SNP'S NUCLEAR WAR OF WORDS; Energy Debate: The Hunterston B Nuclear Power Station Is Due to Shut Down in 2016 ? the Big Question: Do We Want Nuclear Power?
Byline: Stuart Nicolson
ALEX Salmond and Gordon Brown were last night at war over Scotland'sfuture energy supply.
The Prime Minister yesterday gave the go-ahead for a new generation of nuclearpower stations over the next ten years to help stave off a looming energycrisis.
But the First Minister and the SNP sparked a cross-Border row by again refusingto allow any of them to be built in Scotland.
Mr Brown insisted it was in the 'national interest' to approve the stations,adding: 'We want Britain to be more secure in its energy supply.' But the SNPsays Scotland already produces more than 90 per cent of its own energy needsfrom non-nuclear sources. Scottish ministers claim supply can be provided byexpanding renewable sources such as wind, wave and hydro - without the need fornuclear power.
But they were last night accused of a political 'stunt' amid warnings theirhard-line stance could leave a dangerous energy gap and lead to 'the lightsgoing out'.
The row followed the announcement by Westminster Business Secretary JohnHutton, who told MPs yesterday that energy companies were being asked to comeforward with plans for new nuclear facilities.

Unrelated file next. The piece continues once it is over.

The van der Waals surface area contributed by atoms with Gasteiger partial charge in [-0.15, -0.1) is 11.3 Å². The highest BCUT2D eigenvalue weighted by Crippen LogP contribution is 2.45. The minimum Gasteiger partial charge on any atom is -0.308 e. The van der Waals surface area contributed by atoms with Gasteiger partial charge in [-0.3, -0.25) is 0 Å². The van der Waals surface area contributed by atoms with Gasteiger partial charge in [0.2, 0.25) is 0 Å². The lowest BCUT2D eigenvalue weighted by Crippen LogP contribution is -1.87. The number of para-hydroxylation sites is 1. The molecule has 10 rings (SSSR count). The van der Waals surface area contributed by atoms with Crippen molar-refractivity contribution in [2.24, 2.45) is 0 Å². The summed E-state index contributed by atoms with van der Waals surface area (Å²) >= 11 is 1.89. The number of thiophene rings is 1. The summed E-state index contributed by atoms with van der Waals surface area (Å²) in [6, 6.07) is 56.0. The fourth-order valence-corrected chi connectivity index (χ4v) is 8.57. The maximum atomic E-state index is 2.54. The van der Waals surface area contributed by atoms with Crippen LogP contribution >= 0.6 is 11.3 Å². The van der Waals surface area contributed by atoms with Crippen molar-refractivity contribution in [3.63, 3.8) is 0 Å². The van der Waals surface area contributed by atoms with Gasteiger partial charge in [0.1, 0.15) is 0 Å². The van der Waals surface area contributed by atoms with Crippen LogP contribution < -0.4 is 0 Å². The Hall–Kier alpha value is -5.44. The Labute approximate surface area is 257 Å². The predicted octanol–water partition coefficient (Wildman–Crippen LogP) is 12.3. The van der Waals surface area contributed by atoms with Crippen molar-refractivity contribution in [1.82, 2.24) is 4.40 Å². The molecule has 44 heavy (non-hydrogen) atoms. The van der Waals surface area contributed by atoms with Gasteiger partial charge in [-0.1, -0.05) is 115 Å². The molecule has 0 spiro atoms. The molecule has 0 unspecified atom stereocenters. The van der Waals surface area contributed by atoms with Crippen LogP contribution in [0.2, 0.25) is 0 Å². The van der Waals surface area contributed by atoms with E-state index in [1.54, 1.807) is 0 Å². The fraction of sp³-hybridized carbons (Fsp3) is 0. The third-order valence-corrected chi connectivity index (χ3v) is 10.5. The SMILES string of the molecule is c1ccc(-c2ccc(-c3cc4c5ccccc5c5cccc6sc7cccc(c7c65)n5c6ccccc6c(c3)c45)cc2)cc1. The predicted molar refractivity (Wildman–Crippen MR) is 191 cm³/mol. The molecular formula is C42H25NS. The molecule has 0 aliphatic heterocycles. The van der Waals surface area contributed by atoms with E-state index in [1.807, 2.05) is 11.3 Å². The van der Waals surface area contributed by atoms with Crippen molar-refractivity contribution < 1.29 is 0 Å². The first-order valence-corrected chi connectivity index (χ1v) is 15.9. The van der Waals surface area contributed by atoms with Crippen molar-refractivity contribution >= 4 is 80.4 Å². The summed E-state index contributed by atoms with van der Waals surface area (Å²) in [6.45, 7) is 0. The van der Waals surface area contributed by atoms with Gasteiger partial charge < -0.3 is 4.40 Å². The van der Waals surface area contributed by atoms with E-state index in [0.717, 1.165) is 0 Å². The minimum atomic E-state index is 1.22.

These could, theoretically, be in Scotland, as energy policy remains reservedto London. But Holyrood and Mr Salmond's administration implacably against thenuclear option, there is no chance of any being built north of the Border.Instead, they will be constructed on the sites of some existing stations inEngland. The announcement sparked claims that costs will force electricitybills across the UK to rise by up to [pounds sterling]250 a year - which Scots will still haveto pay. Mr Hutton used his Commons statement to attack the SNP for ruling outnuclear power. 'I think it is a mistake that Scottish ministers are making,' hesaid. 'I believe it is more to do with making a political stunt than taking aresponsible, long-term decision in the best interests of either Scottishelectricity consumers or the wider UK perspective and I regret that. 'I believeScottish ministers will come to regret that decision too.'
Business leaders also attacked the Scotland will regret this nuclear powerstunt, warns Labour Nationalists for refusing even to consider nuclear energyas an option. Iain McMillan, director of the CBI in Scotland, said: 'Thedevolved administration is right to highlight the potential of renewables butthey are wrong to rule out new, low-carbon nuclear Energy debate: TheHunterston B nuclear power station is due to shut down in 2016 'Energy gap ideais just nonsense' energy capacity in Scotland in the future.
'The devolved administration should enter into a proper dialogue with businessand industry in Scotland on how our future energy needs will be met securelyand economically, rather than what appears to be an out-of-hand dismissal ofwhat is currently around a third of existing generating capacity north of theBorder. …